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Negligence: the critical step of proving causation

  • Newsletter Article
  • Published 24.06.2024

Gomez v Woolworths Group Limited (NSWCA 2024)

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Key Takeaways

The Court of Appeal has confirmed the well-established principle that in order to be successful in a claim for negligence, a plaintiff must prove:

  1. A duty of care was owed to them
  2. The duty of care was breached
  3. The breach was causative of their injury

If one of the limbs is not satisfied, the claim will ultimately fail.

Brief Facts

A customer slipped on a piece of fruit at the entrance to a Woolworth’s store at approximately 5:11pm. She sustained a personal injury as a result of her fall and commenced proceedings against Woolworths.

Woolworths admitted a piece of fruit had been dropped by a previous customer at approximately 5:02pm. It was admitted that Woolworths owed the customer a duty of care, but denied that duty of care had been breached. Woolworths argued reasonable precautions had been taken to minimise the risk of injury which included a ‘clean as you go’ policy and hourly floor inspections. It was conceded the hourly inspection was not carried out at 5pm on the date of the customer’s injury.

In the District Court, the primary judge held that Woolworths had breached its duty of care by failing to conduct an hourly inspection at 5pm and failing to ensure the entrance to the store was included in the hourly inspections. However, causation was not made out because even if the 5pm inspection had been conducted, the customer’s injuries would not have been prevented.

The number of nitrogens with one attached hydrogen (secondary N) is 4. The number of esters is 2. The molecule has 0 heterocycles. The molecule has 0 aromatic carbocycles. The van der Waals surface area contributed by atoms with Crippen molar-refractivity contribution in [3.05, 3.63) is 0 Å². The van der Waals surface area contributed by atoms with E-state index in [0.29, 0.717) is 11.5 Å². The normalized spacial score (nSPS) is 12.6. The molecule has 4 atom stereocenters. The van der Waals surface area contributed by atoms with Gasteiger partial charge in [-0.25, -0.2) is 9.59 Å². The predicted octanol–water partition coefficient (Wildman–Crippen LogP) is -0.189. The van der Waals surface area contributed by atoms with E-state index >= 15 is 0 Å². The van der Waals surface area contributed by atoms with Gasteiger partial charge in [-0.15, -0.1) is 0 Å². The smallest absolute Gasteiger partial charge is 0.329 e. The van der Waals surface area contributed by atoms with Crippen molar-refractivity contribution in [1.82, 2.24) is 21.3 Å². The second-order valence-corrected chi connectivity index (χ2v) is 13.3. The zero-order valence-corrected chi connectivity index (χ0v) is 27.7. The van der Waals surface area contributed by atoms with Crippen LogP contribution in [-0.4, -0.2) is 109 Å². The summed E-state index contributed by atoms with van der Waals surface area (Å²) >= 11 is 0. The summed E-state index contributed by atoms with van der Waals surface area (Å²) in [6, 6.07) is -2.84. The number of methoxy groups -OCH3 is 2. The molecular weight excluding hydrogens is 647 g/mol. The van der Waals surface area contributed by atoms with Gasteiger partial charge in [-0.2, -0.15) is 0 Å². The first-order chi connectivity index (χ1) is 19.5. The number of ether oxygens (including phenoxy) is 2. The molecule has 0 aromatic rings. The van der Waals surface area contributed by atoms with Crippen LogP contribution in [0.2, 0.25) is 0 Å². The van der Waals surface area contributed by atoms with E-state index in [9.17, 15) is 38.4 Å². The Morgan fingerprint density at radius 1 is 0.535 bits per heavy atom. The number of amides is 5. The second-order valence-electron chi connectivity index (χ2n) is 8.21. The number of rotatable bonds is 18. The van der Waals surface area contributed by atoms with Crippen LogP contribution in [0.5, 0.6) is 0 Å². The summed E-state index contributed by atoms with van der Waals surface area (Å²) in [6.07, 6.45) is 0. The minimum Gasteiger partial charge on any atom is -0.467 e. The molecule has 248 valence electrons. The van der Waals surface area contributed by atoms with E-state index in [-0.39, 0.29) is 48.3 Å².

The claim was dismissed, and the customer appealed. The customer submitted the primary judge ought to have found additional breaches of duty of care under the ‘clean as you go system’ (being the failure of two employees to identify and remove the fruit) and that the breaches were causative of her injuries.


The Court of Appeal agreed that the two employees identified by the customer were not required to inspect the front of the store under the ‘clean as you go system’. One of the employees had completed his shift and was off duty when he left the store via the front entrance. The piece of fruit was dropped outside of the other employee’s area of responsibility, and out of his line of sight.

The Court of Appeal also agreed Woolworths’ failure to conduct its hourly inspection at 5pm was not causative of the customer’s injury. Given the fruit was dropped at 5:02pm, the customer still would have slipped and fell even if the inspection had been carried out.


Although this case was determined pursuant to principles in the Civil Liability Act 2002 (NSW), it provides assurance to insurers and employers that all three limbs must be satisfied to bring a successful negligence claim.

With work injury damages claims on the rise, each matter needs to be scrutinised to determine whether a worker will be able to prove on the balance of probabilities that their injury was caused by any alleged breach of the employer.